Geo and Jack in 3. More a case of Foe Yay, it starts off with Geo trying to befriend Jack. Then Jack seems to start finally warming up to Geo after they hang out in swimsuits at the beach. Then after The Reveal, Jack spends the rest of the game obsessed with trying to kill Geo (not defeat, kill), only to fail utterly to stop Geo from ruining all his evil plans at the last moment... then within a few minutes, gives into Geo's will, leaves with his sister back to earth, and eventually works to save Geo's life after he's left out in space. And according to the credits images, does become at least friends with Geo.
Moe: Luna's Day in the Limelight episode two-fer consists of her trying to learn how to cook for Rockman. She finally gets it down (after a long string of failures), and presents it to Rockman only to find that her creation was ruined in the latest attack. Her pout is adorable.
Zack, thanks to the events of the start of the first game. He still suffers from it, but people have started to like him for his roles in the later games.
In the western fandom, Luna garners a large hatedom, largely due to being the unpopular choice for the series' Ship-to-Ship Combat (see Die for Our Ship) and the tendency of those with Shipping Goggles to oversimplify/downplay or misconstrue her Character Development. The rest of her haters are simply sick of the Tsundere archetype. This is averted in Japan, where she has as much popularity, if not more, than Sonia.
The SF1 games had levels that fell into the same rut that many other Nintendo DS games fell into early on, with level puzzles relying largely on Touch Screen gimmicks rather than button pressing.
The SF2 games did away with this at first except for the The Final Dungeon. Remember those sections where you get chased by Murian guards? If you touched them, you will initiate a minigame where you need to draw lines on the guard with the laggy touchscreen function. In less than 5 seconds. Otherwise, a fight ensues. They are rather tough with a lot of hitpoints. To make matters worse in order to even reach the Final Boss you need to sneak through those guards. Lose the Le Mu fight and you have to cross the dreaded section all over again.
Ship-to-Ship Combat: Between Geo/Luna and Geo/Sonia shippers, sometimes elevating to idiotic heights.
They Changed It, Now It Sucks: Well, it is Mega Man. One of the main issues the fandom had with the new series was the new battle system, which stripped out much of the logistic and strategic complexity of Battle Network in favor of gameplay that heavily relied on timing and reflexes. Its detractors refer to the new battle system as a watered-down imitation, while its fans have actually compared it to the reflex-based gameplay of the main series' timeline.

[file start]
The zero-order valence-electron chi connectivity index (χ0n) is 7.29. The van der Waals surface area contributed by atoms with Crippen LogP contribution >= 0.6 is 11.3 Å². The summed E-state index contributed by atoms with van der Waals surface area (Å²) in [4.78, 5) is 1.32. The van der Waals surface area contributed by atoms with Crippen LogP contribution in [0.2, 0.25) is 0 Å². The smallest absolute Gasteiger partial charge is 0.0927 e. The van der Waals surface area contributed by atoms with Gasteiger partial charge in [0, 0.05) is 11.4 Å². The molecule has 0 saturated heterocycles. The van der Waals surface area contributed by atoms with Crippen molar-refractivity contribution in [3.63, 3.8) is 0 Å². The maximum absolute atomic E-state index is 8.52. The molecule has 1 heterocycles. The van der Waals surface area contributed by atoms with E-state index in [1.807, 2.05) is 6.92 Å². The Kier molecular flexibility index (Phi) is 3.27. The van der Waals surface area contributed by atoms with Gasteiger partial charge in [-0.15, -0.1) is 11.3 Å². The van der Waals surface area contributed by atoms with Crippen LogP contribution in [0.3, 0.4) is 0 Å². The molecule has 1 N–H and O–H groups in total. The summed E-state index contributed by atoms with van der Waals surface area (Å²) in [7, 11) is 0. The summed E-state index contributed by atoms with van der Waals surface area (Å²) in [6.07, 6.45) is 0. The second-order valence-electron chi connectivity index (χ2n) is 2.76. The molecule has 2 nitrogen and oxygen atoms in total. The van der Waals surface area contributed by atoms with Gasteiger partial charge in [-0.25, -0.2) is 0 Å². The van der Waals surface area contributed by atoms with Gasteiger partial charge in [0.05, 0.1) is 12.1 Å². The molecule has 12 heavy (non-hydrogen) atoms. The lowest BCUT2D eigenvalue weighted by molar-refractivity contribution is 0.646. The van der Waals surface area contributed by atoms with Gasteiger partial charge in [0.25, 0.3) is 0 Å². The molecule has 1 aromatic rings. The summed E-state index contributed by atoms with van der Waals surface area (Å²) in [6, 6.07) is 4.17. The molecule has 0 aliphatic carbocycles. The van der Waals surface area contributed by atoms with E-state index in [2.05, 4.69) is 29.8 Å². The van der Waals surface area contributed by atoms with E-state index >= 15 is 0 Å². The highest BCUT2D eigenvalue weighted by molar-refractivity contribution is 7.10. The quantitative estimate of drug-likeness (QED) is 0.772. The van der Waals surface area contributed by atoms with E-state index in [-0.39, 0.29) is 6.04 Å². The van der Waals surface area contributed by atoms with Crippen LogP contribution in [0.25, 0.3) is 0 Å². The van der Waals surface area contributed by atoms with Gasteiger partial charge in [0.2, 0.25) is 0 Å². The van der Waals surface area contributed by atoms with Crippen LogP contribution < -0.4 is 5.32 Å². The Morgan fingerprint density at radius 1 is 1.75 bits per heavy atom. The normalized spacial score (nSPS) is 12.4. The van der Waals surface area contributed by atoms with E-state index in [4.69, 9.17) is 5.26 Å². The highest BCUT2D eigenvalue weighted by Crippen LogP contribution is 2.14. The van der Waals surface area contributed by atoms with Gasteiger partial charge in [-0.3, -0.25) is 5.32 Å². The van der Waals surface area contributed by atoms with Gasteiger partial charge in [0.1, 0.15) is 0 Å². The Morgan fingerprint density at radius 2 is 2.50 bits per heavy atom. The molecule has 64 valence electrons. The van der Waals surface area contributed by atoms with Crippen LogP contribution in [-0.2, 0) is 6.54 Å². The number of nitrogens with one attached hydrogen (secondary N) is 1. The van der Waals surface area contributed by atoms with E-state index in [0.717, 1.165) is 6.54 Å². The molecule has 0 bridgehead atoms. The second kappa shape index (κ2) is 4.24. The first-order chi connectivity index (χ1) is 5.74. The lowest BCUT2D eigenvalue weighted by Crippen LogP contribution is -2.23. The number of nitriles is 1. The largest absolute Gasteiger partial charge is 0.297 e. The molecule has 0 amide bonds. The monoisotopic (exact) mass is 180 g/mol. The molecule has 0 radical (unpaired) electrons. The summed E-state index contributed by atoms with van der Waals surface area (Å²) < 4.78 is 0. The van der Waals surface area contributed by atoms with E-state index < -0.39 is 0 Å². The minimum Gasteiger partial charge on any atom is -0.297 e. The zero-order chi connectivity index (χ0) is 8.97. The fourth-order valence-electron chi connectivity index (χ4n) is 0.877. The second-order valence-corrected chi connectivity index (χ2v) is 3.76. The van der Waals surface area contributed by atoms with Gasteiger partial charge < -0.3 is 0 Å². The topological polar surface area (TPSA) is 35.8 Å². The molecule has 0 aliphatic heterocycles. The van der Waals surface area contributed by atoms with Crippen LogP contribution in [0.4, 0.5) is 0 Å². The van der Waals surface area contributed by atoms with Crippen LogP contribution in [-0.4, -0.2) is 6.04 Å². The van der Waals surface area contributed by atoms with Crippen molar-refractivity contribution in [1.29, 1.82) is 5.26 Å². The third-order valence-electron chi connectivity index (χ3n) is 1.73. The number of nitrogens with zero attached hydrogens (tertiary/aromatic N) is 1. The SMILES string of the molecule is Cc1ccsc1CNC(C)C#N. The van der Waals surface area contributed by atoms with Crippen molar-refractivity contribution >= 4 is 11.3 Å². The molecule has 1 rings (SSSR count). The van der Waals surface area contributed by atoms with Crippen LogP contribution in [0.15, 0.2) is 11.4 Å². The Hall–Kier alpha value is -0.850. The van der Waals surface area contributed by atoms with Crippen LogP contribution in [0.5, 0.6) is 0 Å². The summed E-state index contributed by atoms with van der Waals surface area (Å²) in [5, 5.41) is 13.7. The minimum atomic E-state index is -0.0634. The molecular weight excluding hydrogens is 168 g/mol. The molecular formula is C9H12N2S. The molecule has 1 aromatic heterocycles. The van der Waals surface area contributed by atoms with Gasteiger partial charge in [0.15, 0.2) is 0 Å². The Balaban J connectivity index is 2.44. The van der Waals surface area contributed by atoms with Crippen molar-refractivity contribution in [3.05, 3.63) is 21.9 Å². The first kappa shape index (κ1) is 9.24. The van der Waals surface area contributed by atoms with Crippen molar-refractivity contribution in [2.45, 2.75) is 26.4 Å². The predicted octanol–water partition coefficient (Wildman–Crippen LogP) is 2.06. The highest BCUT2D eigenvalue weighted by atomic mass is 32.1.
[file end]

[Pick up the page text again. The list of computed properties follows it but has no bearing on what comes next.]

Fans weren't in particular sure whether they preferred classic SF-Mega with War Rock's head for a blaster or new SF3-Mega with a much more streamlined Arm Cannon.
One of the main reasons for SF2's not so good reception is due to straying too far from the core plot (no concern of space at all in contrast to the first and third games).
One major complaint against SF3 was how the modified battle system arbitrarily isolated some of the Battle Cards you drew each turn, especially the more powerful ones; this is almost universally recognized as a Scrappy Mechaninc because of how it interrupts combos and general cohesiveness.
They Wasted a Perfectly Good Plot: Part of the criticism for the series, particularly the second game, was that it never seemed like the writers were truly taking advantage of both the setting and the characters. Part this can be seen in how the second game was handled, where it focused more on zany and silly scenarios instead of advancing the overall plot much of the time and for having some retreaded moments from the original game. It also wasted Solo's story arc by never allowing him to grow as a character.
Viewer Gender Confusion: Pat (as in Patrick, not Patricia) is dressed in purple spandex, and wears a purple headband with long hair. His androgynous name was probably an intentional carryover from the Japanese version, where he was named Tsukasa, a common Japanese name for both genders. To further the point, the name Tsukasa is usually written in hiragana if it belongs to a girl, and kanji if it belongs to a boy. But Tsukasa Futaba Takes a Third Option and writes his name in katakana. In fact, there's fanart featuring him as a girl that was produced before the first game came out.